Bierstadt Brothers stereoview of Mirror Lake in Yosemite National Park, top. Albert Bierstadt painting of the same scene, bottom.

In my copy of the 1897 Sears, Roebucks & Co mail-order catalogue, a basic Holmes-type stereoscope cost 25 cents with the views themselves costing from 5 to 10 cents each. Much fancier table-top stereoscopes could be had, made of polished hardwood with optional magnifying lenses for $8.40. In any case, they were inexpensive enough to provide entertainment and vicarious traveling for any household.

If you own a stereoscope, you can follow in the footsteps of your Victorian-age ancestors as the internet is a great source of stereocards to view. Digitized collections can be found at the US Library of Congress and the New York Public Library. An inexpensive stereoscope can be had at the Queen Store, as Queen guitarist, Brian May, has a keen interest in all things 3-dimensional.

The standard size for stereocards is 7 in (17.8 cm) wide by 3.5 in (8.9 cm high (Some stereocards are taller.). You can print out stereocards you find on-line to those dimensions, or sometimes even view the cards directly on the screen by aligning the viewer to the images. It’s also easier than you might think to create your own stereoviews just using your smart phone.

The Crystal Palace was one of the first international events depicted in 3-D.

Viewing stereoscopic images can really pull you into the world of the image, and there’s no easier way to feel like you’re time traveling back to those days–even though you’re separated by time and distance.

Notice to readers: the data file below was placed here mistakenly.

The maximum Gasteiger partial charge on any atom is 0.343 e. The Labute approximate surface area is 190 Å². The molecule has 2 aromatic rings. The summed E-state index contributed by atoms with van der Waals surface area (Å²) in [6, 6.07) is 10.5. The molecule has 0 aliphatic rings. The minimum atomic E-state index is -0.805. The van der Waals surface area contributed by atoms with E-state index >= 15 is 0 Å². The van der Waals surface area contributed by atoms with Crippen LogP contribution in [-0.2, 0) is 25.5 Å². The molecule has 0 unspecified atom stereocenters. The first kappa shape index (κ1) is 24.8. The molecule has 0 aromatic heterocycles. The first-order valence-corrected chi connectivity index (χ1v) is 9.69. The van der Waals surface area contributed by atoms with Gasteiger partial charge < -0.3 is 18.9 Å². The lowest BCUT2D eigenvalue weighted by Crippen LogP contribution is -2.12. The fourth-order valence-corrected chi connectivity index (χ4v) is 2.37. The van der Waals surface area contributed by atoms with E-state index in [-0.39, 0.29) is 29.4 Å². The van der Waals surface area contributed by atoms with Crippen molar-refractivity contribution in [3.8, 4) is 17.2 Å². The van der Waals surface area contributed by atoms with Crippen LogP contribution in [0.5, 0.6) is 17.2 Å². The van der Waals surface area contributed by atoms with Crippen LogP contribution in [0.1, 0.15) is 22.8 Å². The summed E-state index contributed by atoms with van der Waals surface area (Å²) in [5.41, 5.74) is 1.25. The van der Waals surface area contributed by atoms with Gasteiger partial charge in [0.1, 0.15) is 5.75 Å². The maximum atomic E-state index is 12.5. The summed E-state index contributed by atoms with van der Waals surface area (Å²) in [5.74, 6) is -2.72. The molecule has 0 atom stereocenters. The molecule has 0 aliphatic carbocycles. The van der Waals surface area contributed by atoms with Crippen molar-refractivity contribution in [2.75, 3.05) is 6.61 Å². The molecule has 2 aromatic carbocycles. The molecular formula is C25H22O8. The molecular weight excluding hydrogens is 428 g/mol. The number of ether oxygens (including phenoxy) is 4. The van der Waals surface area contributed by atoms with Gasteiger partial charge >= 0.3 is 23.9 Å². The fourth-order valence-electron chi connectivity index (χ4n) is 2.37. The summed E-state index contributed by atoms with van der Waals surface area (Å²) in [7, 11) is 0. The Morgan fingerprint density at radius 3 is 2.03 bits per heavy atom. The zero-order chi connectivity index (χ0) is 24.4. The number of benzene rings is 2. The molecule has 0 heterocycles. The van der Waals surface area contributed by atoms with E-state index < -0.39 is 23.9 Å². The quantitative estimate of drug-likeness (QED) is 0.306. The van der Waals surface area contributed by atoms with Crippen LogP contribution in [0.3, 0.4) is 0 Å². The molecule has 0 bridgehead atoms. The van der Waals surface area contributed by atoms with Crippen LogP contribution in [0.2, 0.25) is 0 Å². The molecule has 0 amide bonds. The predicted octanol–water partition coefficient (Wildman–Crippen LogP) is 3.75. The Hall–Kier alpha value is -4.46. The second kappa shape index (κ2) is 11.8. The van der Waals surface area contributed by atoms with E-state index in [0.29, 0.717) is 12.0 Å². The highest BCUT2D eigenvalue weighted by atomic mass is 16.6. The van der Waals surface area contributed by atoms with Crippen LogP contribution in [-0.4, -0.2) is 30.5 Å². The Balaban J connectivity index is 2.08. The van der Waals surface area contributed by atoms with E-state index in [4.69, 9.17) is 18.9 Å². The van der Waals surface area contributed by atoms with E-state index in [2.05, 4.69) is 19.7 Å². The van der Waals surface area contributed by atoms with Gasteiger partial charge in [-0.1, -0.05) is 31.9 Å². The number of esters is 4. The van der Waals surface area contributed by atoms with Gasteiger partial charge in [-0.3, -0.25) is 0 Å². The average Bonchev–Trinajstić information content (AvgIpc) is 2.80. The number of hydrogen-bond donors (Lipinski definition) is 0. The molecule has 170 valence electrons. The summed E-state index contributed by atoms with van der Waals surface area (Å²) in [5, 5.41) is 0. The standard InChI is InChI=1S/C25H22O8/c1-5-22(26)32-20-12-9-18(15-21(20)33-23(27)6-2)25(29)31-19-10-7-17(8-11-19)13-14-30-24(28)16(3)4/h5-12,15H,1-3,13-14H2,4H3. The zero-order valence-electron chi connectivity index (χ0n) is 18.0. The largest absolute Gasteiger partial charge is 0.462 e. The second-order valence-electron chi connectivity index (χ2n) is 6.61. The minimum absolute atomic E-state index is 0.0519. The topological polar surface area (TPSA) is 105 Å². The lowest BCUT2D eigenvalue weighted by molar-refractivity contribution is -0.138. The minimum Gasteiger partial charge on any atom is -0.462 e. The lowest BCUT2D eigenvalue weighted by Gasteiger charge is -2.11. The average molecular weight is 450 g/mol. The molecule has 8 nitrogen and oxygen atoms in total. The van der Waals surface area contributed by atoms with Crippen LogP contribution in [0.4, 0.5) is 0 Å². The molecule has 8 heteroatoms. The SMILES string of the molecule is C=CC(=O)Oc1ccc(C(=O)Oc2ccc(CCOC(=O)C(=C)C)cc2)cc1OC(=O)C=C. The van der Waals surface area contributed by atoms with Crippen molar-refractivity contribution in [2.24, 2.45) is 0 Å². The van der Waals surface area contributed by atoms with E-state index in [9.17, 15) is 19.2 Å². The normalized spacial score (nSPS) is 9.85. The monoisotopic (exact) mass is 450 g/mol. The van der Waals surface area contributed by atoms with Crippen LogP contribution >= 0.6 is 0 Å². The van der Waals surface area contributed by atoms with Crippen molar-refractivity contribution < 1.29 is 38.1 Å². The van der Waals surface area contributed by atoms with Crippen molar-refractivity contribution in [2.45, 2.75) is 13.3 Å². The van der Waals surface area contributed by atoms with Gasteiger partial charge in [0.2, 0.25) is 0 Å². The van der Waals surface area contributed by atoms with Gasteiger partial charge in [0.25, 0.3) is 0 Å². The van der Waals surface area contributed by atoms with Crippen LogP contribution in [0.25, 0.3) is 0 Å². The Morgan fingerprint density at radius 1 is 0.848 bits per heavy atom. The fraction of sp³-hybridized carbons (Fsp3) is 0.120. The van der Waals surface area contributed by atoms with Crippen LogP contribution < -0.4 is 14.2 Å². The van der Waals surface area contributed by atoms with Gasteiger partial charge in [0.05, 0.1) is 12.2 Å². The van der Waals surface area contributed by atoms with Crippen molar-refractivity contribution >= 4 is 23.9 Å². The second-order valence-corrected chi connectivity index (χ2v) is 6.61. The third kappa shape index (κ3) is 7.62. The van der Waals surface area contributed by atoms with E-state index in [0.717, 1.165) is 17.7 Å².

2 thoughts on “The Victorian Television

  1. One of my great regrets in life is *not* getting off of my credit card at an antique shop in Placerville and buying a stereoscope and a huge box of cards to go with it. I’ve always found this kind of thing fascinating (I’m sure that’s why I still love ViewMaster reels and museum view-boxes).

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  2. They were great pieces of kit. My maternal grandparents (Victorian, English, Working-lower class) had one of these & I remember being fascinated by it as a small boy. They also had several boxes of cards, much as you described.

    Grandad also had a ‘magic lantern’ with boxes of coloured glass slides – some were photographs & others hand drawn. Occasionally, he’d fire it up for we kids & talk about some of the scenes from first hand knowledge (his army service meant he got to see things in between being shot at or speared). Its light source was an oil lamp & I do wonder how many house fires were started by them. It was an accident just waiting to happen.

    The Victorians, even among the interested lower orders, had a much better view of the wider world than we might think. They would be horrified to see how their lives & attitudes are being portrayed today in the current re-writing of history. I think it’s why I enjoy your posts so much – they are much more balanced than the drivel in the MSM.

    Thanks also for the Wheatstone reference – I knew of him from his contributions to electrical engineering, but had no idea he had such diverse interests & inventions to his name. Another example of an upwardly mobile bloke – no formal education but he ended up as a professor at Kings! The world seems to have gone backwards. People such as him & many others you’ve mentioned here wouldn’t stand a chance today!

    Small typo alert – I think the Bierstadts probably travelled the US chronicling what they saw rather than viewing it chronically. That said, they might have suffered from some kind of affliction, so I could be wrong!